Maastricht is an old European city cut through by the river Maas and crisscrossed with bridges. The high, narrow and intricately decorated brick buildings make the town look like a doll’s house village. People move around town on foot or by bicycle. No one can live without a bike here and I am the proud owner of a matte black Cortina ‘oma’ (grandmother) bike!
The art world here is more layered and labyrinthine than in Christchurch so it took (and is still taking) time to get used to. But I’m starting to get the hang of it.
The art school is separated from the university, which makes collaborations and fun projects a bit more complicated. But this year the curatorship students will get to work with the students from the art school (MAFAD) on an exhibition around the theme of ‘debate’. That should be interesting.
The university often works with the Jan van Eyck Academie (famous for its artists, curators and writers residency programme). Recently we worked on a project that brought together MA students and participants at the JVE to think, read and debate (a lot) around the concept of utopia. My favourite part of the JVE is the print studio… they have an A2 RISO! I know a few design geeks in Christchurch that would have loved the recent RISO Expert Meetings in 2014 and 2016.
Marres is another interesting institution to work with here. Right now, they are focusing on the senses, and organising exhibitions, walks, lectures and workshops that examine the body and the arts, and the knowledge (intellectual and emotional) created by artists and the public.
And throughout the city empty post-industrial buildings allow for some really interesting practices. For example curator Ardi Poels set up De Ridder (a hybrid between a gallery and an institution) in an empty brewery by the river. Her project, the ‘Cassini Cruise’, was a constantly changing exhibition that acted as a meeting point for young artists, art professionals and collectors. She’s now looking for a new building to start again.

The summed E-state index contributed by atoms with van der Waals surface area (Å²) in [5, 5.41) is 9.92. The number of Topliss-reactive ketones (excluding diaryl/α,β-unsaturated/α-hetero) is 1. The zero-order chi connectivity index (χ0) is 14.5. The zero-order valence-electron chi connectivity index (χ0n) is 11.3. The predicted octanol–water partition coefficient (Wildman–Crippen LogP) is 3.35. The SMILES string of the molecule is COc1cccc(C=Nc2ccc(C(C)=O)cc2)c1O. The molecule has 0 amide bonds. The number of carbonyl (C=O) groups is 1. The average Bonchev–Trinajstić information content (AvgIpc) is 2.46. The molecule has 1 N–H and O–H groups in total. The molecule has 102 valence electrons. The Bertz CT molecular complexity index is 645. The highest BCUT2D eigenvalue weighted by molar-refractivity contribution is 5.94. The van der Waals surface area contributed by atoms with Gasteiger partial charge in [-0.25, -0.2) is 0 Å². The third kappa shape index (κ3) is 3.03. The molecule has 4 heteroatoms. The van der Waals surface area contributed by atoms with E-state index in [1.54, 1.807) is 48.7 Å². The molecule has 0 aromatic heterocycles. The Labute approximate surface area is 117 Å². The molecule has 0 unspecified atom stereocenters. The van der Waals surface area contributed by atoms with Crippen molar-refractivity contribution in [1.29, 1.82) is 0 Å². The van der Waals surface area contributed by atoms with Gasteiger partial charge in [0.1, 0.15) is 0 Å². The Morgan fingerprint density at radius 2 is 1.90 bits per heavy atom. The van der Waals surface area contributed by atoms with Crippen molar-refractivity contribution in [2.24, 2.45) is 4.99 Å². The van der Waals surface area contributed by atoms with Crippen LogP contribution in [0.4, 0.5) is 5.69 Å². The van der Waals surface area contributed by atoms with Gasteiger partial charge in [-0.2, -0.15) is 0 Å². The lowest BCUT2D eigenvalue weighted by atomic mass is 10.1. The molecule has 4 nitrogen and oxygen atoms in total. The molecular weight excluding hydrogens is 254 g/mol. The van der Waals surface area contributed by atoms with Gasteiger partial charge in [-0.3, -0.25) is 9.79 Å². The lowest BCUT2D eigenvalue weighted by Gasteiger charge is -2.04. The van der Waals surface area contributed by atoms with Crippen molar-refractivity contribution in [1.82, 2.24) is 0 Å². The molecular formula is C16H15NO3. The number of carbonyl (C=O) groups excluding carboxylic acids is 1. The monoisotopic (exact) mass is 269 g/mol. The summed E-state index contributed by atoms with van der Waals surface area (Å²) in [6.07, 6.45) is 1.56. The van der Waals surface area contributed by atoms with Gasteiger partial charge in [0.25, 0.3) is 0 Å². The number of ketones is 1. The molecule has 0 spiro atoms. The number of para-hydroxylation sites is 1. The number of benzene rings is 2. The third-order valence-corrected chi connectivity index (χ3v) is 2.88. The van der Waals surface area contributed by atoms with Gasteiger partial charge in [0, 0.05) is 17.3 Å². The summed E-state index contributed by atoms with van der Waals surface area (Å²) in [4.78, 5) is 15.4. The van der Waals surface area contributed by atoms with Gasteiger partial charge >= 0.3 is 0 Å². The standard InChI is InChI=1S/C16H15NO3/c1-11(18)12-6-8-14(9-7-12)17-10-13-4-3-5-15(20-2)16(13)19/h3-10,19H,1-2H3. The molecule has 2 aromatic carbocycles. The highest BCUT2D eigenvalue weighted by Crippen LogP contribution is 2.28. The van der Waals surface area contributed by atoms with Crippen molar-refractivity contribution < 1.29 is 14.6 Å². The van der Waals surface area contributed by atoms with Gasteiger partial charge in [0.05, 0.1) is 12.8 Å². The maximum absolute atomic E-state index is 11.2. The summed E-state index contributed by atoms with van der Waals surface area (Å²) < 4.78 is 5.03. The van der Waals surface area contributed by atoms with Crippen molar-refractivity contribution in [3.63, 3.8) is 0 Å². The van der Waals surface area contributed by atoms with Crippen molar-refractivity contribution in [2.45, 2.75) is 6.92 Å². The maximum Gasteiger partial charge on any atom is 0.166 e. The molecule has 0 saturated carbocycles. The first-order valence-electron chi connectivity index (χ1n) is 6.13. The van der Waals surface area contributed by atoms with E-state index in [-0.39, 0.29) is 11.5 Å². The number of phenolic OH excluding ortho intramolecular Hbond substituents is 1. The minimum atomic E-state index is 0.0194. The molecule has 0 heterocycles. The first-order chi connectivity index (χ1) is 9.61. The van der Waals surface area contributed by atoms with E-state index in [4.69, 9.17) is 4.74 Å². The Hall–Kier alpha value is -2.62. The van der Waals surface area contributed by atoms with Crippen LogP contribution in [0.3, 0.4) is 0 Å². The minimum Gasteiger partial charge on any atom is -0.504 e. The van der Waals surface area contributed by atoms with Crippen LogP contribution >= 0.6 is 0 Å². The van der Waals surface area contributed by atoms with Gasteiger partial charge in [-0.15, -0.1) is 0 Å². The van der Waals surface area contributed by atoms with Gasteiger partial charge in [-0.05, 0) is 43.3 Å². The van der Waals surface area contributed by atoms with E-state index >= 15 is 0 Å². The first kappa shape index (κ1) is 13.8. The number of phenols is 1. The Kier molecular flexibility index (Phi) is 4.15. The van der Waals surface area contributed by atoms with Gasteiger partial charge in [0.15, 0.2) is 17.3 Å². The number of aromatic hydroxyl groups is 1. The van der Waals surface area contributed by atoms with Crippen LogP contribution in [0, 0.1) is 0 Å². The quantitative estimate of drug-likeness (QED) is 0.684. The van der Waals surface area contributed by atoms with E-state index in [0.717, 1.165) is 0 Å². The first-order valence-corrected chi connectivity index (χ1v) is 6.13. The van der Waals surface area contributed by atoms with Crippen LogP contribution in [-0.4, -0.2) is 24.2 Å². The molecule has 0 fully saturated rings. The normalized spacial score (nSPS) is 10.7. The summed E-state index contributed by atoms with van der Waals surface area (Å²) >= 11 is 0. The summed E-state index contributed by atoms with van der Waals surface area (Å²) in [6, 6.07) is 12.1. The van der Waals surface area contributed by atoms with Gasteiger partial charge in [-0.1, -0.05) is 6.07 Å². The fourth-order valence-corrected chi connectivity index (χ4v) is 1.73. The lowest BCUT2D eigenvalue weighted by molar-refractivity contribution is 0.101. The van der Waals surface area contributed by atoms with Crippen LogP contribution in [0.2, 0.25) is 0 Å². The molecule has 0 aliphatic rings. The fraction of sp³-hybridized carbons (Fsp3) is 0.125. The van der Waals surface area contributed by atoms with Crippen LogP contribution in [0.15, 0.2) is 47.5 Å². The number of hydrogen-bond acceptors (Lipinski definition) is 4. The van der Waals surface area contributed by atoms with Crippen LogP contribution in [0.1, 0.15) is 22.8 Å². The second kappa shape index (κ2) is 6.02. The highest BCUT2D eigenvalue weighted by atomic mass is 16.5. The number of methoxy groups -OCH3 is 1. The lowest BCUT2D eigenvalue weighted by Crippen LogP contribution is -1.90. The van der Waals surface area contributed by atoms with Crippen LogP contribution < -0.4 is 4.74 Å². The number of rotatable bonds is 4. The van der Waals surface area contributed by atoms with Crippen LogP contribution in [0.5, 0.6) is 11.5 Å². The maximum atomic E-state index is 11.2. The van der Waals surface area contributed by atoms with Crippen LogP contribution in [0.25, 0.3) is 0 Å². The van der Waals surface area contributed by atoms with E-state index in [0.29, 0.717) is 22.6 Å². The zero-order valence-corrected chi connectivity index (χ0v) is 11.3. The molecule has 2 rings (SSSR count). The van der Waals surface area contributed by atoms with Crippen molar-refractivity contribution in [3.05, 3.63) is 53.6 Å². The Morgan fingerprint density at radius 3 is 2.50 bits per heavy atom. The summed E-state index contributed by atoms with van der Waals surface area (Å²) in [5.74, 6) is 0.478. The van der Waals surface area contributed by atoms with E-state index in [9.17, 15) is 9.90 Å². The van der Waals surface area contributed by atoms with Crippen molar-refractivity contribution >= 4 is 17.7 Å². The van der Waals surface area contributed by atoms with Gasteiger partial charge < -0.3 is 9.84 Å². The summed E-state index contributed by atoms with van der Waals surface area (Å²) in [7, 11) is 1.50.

This spirit of reconversion extends to any heritage building, and there are many churches here that have been converted into bookstores, bars and restaurants… History is never far away Maastricht.
The support the Netherlands offers to the arts is amazing. Funding is always findable—as long as you know whom to ask and you fill in the paperwork correctly. As a result there is always something going on: from the European Fine Arts Fair to Fashion Clash; a pop-up exhibition or an opening at the Bonnefanten Museum. Maastricht is at the heart of the Euroregion which means it is close to everywhere: within a two-and-a-half hour train journey you can be in Cologne, Brussels, Amsterdam or Paris.
And I didn’t even tell you about the chocolate waffles from Pinky yet…
I learnt a while ago that, at any one time, as many as one in five New Zealanders are overseas – that’s one million of us trying to navigate work and life while holding familial and cultural bonds to this island nation. I’ve been living here in Houston, Texas for the last six months; it will be home for the foreseeable future and, almost inadvertently, I’ve joined the ranks of New Zealand artists who, after establishing themselves in their home country, have moved overseas, if only for a time.
Malmö is a good place to disappear. I came here in 2010 to attend the Art Academy. I remember watching the Academy’s director on YouTube describe how professors were not allowed to enter a student’s studio unless invited to do so. I would say that this is intimately tied to the ideological legacy Sweden is known for. I bring it up because it is something that still resonates with my life in Malmö, along with why I live here.
When I arrived in New York in late 2014 I was told it’d be ten years before I’d qualify as a New Yorker and two years before I’d feel comfortable and start to enjoy the city. That sounds far-fetched but as my two-year anniversary approaches I’m tending to agree. It is a very special city, a lot of fun, but it can be difficult to pace oneself for the long game.
I live in Vienna; what’s it good for? The general humour of the place starts with Schmäh (pronounced schmee), a happily nihilistic response to problems. For a long time, people here have been thinking about meaninglessness and the indifference of reality. An American professor who taught linguistics at the University wrote a paper on the topic. One nice thought related to Marie Antoinette, who the French think of as naïve and decadent—‘let them eat cake’. However, she was raised in Vienna and by most accounts was much more politically aware than her peers in Paris. When the pitchforks came the statement was not a naïve one, but a knowing resignation to the guillotine; perhaps the first historically recorded incidence of Schmäh.